Hope you all had a good Thanks giving!!
Professor Henry Mintzberg of McGill University recently published a paper that caught my eye. First published in Sloan Management Review , and picked up by the Wall Street Journal, it’s a controversial idea: Do away with Executive Bonuses!
He points out that bonuses drive the wrong behavior. There’s lots of attention on figuring out how to fix the problems by redesigning the bonus structure. But bonuses rest on three faulty assumptions that make any fix impossible, Prof Mintzberg asserts. First is that a company’s health is represented by its stock price. He simply does not buy the well accepted argument that a firm’s stock price captures full information. Company culture, brand name, commitment to people, and other aspects of corporate ‘goodwill’ are not reflected in the daily ups and downs of the market. Stock price as full information may even encourage abusive decision making on the part of CEO’s…cost cutting, downsizing experienced employees, overworking those who remain, cutting back on customer service, etc.
Second, there’s the fallacy that performance measures, short or long term, represent the true strength of the company. Obviously not, as we know from cases like Enron, AIG, Merrill Lynch, etc. etc. etc. And, it’s impossible to assess the long term performance of a chief executive. Over how many years should we assess it? What, exactly, does long term mean?
Finally, there’s the assumption that those who get bonuses are the ones responsible for the company’s performance. How is this possible? How about the person in the lab? Or the account manager who goes the extra mile on a customer’s behalf? ???? Mintzberg points out that many, many influences, including the weather, affect a company’s performance. How divisive is it to pay some and not others, when teamwork is all the rage and “our people are our most important asset”? The class structure this imposes on a company all but ensures that the firm, as a whole, will not perform to its potential. It’s too discouraging as an employee.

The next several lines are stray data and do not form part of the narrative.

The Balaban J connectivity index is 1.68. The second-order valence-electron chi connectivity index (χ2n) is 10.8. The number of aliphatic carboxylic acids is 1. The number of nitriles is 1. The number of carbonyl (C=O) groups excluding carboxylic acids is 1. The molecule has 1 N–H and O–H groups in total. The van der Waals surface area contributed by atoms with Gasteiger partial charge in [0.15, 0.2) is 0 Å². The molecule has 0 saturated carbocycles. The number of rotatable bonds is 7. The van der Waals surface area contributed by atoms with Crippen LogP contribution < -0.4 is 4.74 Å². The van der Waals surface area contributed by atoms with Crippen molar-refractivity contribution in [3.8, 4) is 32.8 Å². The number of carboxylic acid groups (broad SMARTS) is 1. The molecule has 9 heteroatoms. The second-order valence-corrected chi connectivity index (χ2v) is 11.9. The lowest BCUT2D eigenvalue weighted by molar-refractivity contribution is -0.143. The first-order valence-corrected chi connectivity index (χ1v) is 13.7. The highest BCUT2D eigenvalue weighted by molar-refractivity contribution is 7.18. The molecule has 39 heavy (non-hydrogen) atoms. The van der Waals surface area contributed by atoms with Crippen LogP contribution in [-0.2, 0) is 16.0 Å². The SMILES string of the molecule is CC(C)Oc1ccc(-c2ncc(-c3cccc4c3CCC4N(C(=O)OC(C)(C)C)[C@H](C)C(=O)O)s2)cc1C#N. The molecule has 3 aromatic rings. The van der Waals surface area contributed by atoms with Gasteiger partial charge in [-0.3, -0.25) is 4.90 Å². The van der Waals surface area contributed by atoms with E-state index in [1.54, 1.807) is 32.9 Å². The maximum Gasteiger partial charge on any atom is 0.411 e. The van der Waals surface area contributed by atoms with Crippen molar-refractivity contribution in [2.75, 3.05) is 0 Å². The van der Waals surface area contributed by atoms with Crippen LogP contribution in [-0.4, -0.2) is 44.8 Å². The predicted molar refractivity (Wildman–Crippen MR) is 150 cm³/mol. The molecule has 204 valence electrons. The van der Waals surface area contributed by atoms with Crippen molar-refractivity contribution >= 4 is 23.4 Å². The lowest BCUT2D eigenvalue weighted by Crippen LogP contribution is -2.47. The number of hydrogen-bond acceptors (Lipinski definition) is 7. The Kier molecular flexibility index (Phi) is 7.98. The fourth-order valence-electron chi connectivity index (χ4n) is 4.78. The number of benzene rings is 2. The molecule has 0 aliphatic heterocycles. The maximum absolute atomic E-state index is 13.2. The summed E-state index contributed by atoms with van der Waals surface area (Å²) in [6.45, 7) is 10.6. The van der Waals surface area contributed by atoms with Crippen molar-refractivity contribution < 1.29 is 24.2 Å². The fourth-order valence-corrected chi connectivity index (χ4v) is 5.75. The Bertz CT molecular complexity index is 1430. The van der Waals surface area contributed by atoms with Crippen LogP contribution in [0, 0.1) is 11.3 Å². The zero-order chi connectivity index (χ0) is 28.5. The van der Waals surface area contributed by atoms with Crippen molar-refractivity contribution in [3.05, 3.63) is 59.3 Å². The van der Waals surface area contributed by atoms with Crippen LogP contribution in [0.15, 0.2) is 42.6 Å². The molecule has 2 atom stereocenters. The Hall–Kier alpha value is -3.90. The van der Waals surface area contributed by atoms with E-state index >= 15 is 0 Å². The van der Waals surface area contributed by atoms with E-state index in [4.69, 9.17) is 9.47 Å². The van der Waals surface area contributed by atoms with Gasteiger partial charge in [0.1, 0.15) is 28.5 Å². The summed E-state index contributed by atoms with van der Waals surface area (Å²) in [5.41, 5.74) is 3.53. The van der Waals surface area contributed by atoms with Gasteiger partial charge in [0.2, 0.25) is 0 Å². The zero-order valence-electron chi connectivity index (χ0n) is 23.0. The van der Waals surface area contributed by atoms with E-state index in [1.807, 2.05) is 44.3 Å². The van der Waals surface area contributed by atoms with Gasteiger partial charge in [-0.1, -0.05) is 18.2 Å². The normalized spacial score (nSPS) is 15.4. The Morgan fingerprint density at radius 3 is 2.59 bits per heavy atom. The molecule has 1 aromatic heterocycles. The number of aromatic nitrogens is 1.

Well said, professor. But not enough said. As challenging and confrontational as these thoughts are, it’s even scarier when we think about the impact of executive compensation on breakthrough innovation initiatives in companies. Why would a CEO invest to build such a capability, when we know that it takes time to bear fruit, that time horizons are long and success on any single project is uncertain, and that much of what is gained in striving for breakthroughs is immeasurable? Any time we bring a group of innovators together at RPI, at the Industrial Research Institute, or in the myriad other workshops we attend, the subject migrates to this topic. It’s the elephant in the room.
Other academics are beginning to demonstrate links between investment in major innovation and firm stock price. We have to. Otherwise it’s a non-starter. But you know, I like Professor Mintzberg’s approach better. He suggests firms use executive bonuses as a screening tool for hiring senior leadership. Those candidates for the job who insist on a bonus package should be screened out. Wow. Can you imagine the impact on firm’s investments in innovation?????